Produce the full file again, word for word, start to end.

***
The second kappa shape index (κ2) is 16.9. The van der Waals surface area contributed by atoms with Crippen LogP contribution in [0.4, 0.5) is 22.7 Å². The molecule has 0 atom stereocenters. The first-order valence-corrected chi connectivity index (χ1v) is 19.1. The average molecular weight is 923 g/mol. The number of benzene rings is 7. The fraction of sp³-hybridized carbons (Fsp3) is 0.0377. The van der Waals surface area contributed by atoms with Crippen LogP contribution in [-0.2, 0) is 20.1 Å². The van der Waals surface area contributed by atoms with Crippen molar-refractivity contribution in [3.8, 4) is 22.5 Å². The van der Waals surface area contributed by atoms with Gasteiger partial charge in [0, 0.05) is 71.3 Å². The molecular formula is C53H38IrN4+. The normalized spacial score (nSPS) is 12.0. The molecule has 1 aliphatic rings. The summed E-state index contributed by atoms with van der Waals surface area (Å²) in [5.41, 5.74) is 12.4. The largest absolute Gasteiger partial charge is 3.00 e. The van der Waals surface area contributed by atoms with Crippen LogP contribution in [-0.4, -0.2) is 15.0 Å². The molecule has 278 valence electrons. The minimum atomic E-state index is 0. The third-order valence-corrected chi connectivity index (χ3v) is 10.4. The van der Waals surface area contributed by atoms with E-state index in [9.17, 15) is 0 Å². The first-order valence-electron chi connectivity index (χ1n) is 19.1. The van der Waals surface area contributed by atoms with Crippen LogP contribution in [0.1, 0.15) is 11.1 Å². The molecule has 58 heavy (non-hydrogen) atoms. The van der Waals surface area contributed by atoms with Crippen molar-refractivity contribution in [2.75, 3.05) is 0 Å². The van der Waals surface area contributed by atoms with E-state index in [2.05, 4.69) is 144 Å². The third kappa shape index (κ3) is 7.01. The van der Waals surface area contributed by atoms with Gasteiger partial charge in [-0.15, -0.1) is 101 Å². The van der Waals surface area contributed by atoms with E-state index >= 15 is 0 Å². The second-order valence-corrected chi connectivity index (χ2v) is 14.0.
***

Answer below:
The second kappa shape index (κ2) is 16.9. The van der Waals surface area contributed by atoms with Crippen LogP contribution in [0.4, 0.5) is 22.7 Å². The molecule has 0 atom stereocenters. The first-order valence-corrected chi connectivity index (χ1v) is 19.1. The average molecular weight is 923 g/mol. The number of benzene rings is 7. The fraction of sp³-hybridized carbons (Fsp3) is 0.0377. The van der Waals surface area contributed by atoms with Crippen LogP contribution in [-0.2, 0) is 20.1 Å². The van der Waals surface area contributed by atoms with Crippen molar-refractivity contribution in [3.8, 4) is 22.5 Å². The van der Waals surface area contributed by atoms with Gasteiger partial charge in [0, 0.05) is 71.3 Å². The molecular formula is C53H38IrN4+. The normalized spacial score (nSPS) is 12.0. The molecule has 1 aliphatic rings. The summed E-state index contributed by atoms with van der Waals surface area (Å²) in [5.41, 5.74) is 12.4. The largest absolute Gasteiger partial charge is 3.00 e. The van der Waals surface area contributed by atoms with Crippen LogP contribution in [-0.4, -0.2) is 15.0 Å². The molecule has 278 valence electrons. The minimum atomic E-state index is 0. The third-order valence-corrected chi connectivity index (χ3v) is 10.4. The van der Waals surface area contributed by atoms with E-state index in [9.17, 15) is 0 Å². The first-order valence-electron chi connectivity index (χ1n) is 19.1. The van der Waals surface area contributed by atoms with Crippen LogP contribution in [0.1, 0.15) is 11.1 Å². The molecule has 58 heavy (non-hydrogen) atoms. The van der Waals surface area contributed by atoms with Crippen molar-refractivity contribution in [2.75, 3.05) is 0 Å². The van der Waals surface area contributed by atoms with E-state index in [2.05, 4.69) is 144 Å². The third kappa shape index (κ3) is 7.01. The van der Waals surface area contributed by atoms with Gasteiger partial charge in [-0.15, -0.1) is 101 Å². The van der Waals surface area contributed by atoms with E-state index >= 15 is 0 Å². The second-order valence-corrected chi connectivity index (χ2v) is 14.0.